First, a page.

On Tuesday, another convicted killer, Robert Ladd, who has an IQ of 67, was denied a stay of execution by the Texas Court of Criminal Appeals.
Under Texas law, which was drawn in part on the character Lennie Small in John Steinbeck’s “Of Mice and Men,” “mental retardation” is a disability characterized by “significantly sub-average general intellectual functioning” and limitations in adaptive functioning, which occurs prior to the age of 18. Ladd is scheduled to be executed Thursday.
Last week, Hill’s attorneys filed a motion for a stay of execution and a petition for writ of certiorari with the Supreme Court. Georgia’s “beyond a reasonable doubt” standard for proving intellectual disability, they argue, is unconstitutional under Hall vs. Florida, a 2014 Supreme Court case that held that states cannot use a fixed IQ score as the measure of intellectual incapacity to be put to death.
“Hall supports Mr. Hill’s longstanding argument that Georgia’s strict ‘beyond reasonable doubt’ standard impermissibly ‘conflicts with the logic of Atkins and the 8th Amendment,’” the petition claims, “and effectively renders the Supreme Court’s decision in Atkins ‘a nullity’ by making it virtually impossible to prove intellectual disability.”
Yet Kammer’s attempts to persuade judges that Georgia’s standard of proof is unconstitutional were largely unsuccessful. In October, Butts County Superior Court Judge Thomas Wilson found that the Supreme Court’s ruling on Hall was “not sufficiently on point” to warrant overturning Georgia’s standard of proof.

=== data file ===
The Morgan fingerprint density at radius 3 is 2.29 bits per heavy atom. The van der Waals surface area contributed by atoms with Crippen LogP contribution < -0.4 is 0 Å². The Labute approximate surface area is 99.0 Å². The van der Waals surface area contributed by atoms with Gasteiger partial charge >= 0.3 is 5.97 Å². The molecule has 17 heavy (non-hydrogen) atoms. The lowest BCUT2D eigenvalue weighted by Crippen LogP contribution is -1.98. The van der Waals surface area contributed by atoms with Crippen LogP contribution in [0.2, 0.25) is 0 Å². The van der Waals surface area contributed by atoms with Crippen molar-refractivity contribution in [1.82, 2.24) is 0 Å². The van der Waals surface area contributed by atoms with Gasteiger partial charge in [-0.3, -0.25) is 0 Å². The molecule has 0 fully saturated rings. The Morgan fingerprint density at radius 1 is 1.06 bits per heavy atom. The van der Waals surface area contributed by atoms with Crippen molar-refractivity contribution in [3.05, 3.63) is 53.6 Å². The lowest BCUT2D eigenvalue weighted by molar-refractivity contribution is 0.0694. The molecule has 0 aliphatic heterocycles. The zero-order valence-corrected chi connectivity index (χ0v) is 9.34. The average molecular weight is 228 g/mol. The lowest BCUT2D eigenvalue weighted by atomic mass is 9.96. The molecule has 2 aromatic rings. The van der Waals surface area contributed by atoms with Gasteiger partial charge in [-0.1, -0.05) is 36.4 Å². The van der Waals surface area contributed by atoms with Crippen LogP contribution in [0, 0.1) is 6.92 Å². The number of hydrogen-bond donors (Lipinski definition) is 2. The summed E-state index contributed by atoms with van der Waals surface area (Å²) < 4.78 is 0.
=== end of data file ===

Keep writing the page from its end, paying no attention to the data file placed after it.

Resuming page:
The judge, however, urged the state Supreme Court to reconsider the law based on the Hall ruling, arguing Hill’s case offered a chance for a “perfect and definitive decision in this area of the law.”
On Monday, the U.S. 11th Circuit Court of Appeals denied a request to reconsider Hill’s mental capacity, arguing that the Hall ruling “has no bearing” on Hill’s case because it involved the “substantive definition of intellectual disability” rather than the “burden of proof.” Georgia’s reasonable doubt standard has not in any way prevented Hall from presenting any evidence to support his claim of intellectual disability, the court ruled.
One judge, Beverly B. Martin, dissented, writing that she believes Georgia’s reasonable doubt standard creates “unacceptable risk” that an intellectually disabled inmate will be put to death.
On Tuesday night, the Supreme Court offered no new information on its decision to deny a stay of execution.
“It’s been a very difficult day,” said Kammer, after informing Hill by telephone that his petitions had been denied. “He’s out of my hands now. They’re going to execute him. To be honest, I’m just at a loss for words.”